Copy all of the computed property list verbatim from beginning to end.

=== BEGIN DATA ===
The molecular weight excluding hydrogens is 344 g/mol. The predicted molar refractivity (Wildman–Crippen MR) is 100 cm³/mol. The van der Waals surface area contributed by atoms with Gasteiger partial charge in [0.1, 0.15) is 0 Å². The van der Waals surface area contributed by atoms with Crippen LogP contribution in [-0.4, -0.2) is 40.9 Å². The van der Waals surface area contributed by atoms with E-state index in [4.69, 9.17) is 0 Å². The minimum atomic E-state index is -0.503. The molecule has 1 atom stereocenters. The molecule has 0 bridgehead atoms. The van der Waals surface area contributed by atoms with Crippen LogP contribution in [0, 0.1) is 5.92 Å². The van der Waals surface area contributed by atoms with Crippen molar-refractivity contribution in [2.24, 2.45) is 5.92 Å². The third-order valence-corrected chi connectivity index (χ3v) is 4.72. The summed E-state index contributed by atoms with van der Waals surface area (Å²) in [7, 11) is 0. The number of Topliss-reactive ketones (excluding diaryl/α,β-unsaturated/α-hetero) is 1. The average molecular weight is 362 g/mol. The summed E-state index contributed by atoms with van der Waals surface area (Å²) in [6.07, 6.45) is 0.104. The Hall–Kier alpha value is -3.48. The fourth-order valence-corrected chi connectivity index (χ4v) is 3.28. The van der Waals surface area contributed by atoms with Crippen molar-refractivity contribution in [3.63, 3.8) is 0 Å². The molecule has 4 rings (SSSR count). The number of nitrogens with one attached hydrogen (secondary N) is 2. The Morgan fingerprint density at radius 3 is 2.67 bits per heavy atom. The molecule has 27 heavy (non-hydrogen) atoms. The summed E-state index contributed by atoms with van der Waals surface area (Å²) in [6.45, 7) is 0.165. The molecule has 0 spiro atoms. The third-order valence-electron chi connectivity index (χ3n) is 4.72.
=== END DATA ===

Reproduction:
The molecular weight excluding hydrogens is 344 g/mol. The predicted molar refractivity (Wildman–Crippen MR) is 100 cm³/mol. The van der Waals surface area contributed by atoms with Gasteiger partial charge in [0.1, 0.15) is 0 Å². The van der Waals surface area contributed by atoms with Crippen LogP contribution in [-0.4, -0.2) is 40.9 Å². The van der Waals surface area contributed by atoms with E-state index in [4.69, 9.17) is 0 Å². The minimum atomic E-state index is -0.503. The molecule has 1 atom stereocenters. The molecule has 0 bridgehead atoms. The van der Waals surface area contributed by atoms with Crippen LogP contribution in [0, 0.1) is 5.92 Å². The van der Waals surface area contributed by atoms with Crippen molar-refractivity contribution in [2.24, 2.45) is 5.92 Å². The third-order valence-corrected chi connectivity index (χ3v) is 4.72. The summed E-state index contributed by atoms with van der Waals surface area (Å²) in [7, 11) is 0. The number of Topliss-reactive ketones (excluding diaryl/α,β-unsaturated/α-hetero) is 1. The average molecular weight is 362 g/mol. The summed E-state index contributed by atoms with van der Waals surface area (Å²) in [6.07, 6.45) is 0.104. The Hall–Kier alpha value is -3.48. The fourth-order valence-corrected chi connectivity index (χ4v) is 3.28. The van der Waals surface area contributed by atoms with Crippen molar-refractivity contribution in [3.63, 3.8) is 0 Å². The molecule has 4 rings (SSSR count). The number of nitrogens with one attached hydrogen (secondary N) is 2. The Morgan fingerprint density at radius 3 is 2.67 bits per heavy atom. The molecule has 27 heavy (non-hydrogen) atoms. The summed E-state index contributed by atoms with van der Waals surface area (Å²) in [6.45, 7) is 0.165. The molecule has 0 spiro atoms. The third-order valence-electron chi connectivity index (χ3n) is 4.72.